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Behind the mask: being yourself as someone else at New York Comic Con

Thousands of people spent their weekend in costume; we asked a few of them to step out of character

One of the best parts of any New York Comic Con is the walk to the Javits Center, when hundreds of people dressed as superheroes, alternate universe Victorians, and anime characters descend on Midtown Manhattan. For a few days, the blocks around Penn Station come alive with color, playing host to interactions between costumed attendees and the baffled or intrigued locals and tourists who no longer own the streets.

After a while, the lines between cosplayer and civilian start to blur: when enough people are in costume, everyone is. When enough people have thrown off the conventional wisdom dictating that clothing should be merely utilitarian, decorative, or indicative of who you are in real life, it’s easy to start picking it apart to look for a story.

That’s a great police officer outfit, you think. If I can get closer to read the badge... at which point, you realize that you’re staring at security for NYCC, not a meticulously attired facsimile of John Blake from The Dark Knight Rises. Suits are even more ambiguous, with indications of character as subtle as a certain posture or tie. Anyone with a bald or shaved head may as well put on a blazer and decide whether he’d rather be Agent 47, King Mob, or Spider Jerusalem. More muscular ones can come as Bane, who’s seen a resurgence after the release of Nolan’s film.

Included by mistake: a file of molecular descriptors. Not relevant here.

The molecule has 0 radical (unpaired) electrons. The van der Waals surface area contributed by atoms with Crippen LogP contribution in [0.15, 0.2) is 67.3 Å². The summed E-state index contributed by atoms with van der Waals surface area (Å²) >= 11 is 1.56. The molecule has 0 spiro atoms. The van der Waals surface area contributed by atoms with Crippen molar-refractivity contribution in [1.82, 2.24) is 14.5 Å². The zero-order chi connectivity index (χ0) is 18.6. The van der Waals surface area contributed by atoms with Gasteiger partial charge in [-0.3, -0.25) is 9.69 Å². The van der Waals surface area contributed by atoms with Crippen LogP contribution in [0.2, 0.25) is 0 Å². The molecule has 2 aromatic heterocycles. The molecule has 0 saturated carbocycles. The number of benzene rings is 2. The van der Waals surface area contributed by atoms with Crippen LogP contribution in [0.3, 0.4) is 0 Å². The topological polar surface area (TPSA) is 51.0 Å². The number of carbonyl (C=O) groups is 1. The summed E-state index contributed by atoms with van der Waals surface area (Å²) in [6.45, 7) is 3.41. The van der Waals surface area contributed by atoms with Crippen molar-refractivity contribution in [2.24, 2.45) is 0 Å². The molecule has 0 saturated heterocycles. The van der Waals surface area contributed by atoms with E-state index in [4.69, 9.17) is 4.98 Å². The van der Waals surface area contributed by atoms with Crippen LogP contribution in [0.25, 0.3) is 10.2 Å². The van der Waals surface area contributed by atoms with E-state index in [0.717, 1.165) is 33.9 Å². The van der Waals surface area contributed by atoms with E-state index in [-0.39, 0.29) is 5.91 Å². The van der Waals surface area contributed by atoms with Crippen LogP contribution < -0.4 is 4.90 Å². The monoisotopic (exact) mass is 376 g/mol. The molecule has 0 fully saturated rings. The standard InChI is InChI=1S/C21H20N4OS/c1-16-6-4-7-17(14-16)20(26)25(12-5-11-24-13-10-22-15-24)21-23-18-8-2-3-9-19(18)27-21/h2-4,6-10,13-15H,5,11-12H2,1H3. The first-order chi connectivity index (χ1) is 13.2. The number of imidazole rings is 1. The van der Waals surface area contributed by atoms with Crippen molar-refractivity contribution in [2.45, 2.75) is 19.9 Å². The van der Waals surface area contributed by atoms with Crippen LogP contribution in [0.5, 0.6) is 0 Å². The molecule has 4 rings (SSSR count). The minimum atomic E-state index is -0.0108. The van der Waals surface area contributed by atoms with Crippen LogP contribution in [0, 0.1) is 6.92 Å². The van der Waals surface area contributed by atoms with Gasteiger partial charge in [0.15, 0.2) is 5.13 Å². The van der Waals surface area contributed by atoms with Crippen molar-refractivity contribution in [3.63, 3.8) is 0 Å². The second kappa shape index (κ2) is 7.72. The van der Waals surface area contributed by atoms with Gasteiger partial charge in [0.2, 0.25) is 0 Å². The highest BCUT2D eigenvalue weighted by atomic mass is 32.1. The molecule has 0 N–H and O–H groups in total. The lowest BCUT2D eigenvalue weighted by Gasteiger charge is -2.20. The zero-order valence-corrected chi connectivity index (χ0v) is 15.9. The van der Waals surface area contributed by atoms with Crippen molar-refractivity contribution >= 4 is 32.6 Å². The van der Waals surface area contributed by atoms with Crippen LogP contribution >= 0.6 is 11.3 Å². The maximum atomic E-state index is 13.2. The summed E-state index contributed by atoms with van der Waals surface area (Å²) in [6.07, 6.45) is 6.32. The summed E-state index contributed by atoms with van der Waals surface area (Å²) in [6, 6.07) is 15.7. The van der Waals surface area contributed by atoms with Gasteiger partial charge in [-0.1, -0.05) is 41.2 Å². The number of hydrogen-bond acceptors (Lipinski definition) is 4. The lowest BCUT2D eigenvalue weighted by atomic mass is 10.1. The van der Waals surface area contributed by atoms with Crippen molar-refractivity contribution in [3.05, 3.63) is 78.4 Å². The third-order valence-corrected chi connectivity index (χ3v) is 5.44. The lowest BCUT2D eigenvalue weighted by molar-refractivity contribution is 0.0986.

There’s a certain sensory overload attached, a feeling that you’ve got to uncover the intentions behind every shirt and accessory. But living temporarily in a world imbued with fiction is also tremendously beautiful. For a few days, everyone is a costume designer for their own personal drama. At New York Comic Con, an unconscious survival tool becomes a thing to celebrate, and one simple question — "who are you?" — becomes a little more fluid. Are you a fictional character? A man or woman behind a facade? A canvas for a painstakingly constructed masterpiece? Or are you, for a few days a year, just being yourself? — Adi Robertson

Producer: Ross Miller
Camera: Isaac Cohen, Jimmy Shelton, Sam Thonis
Production Assistant: Noah Gebstadt
Editor: John Lagomarsino

Editorial: Adi Robertson

Photography: Michael Shane
Photography assistant: Jacob Kastrenakes

Special thanks to everyone who participated. You all are incredibly awesome.

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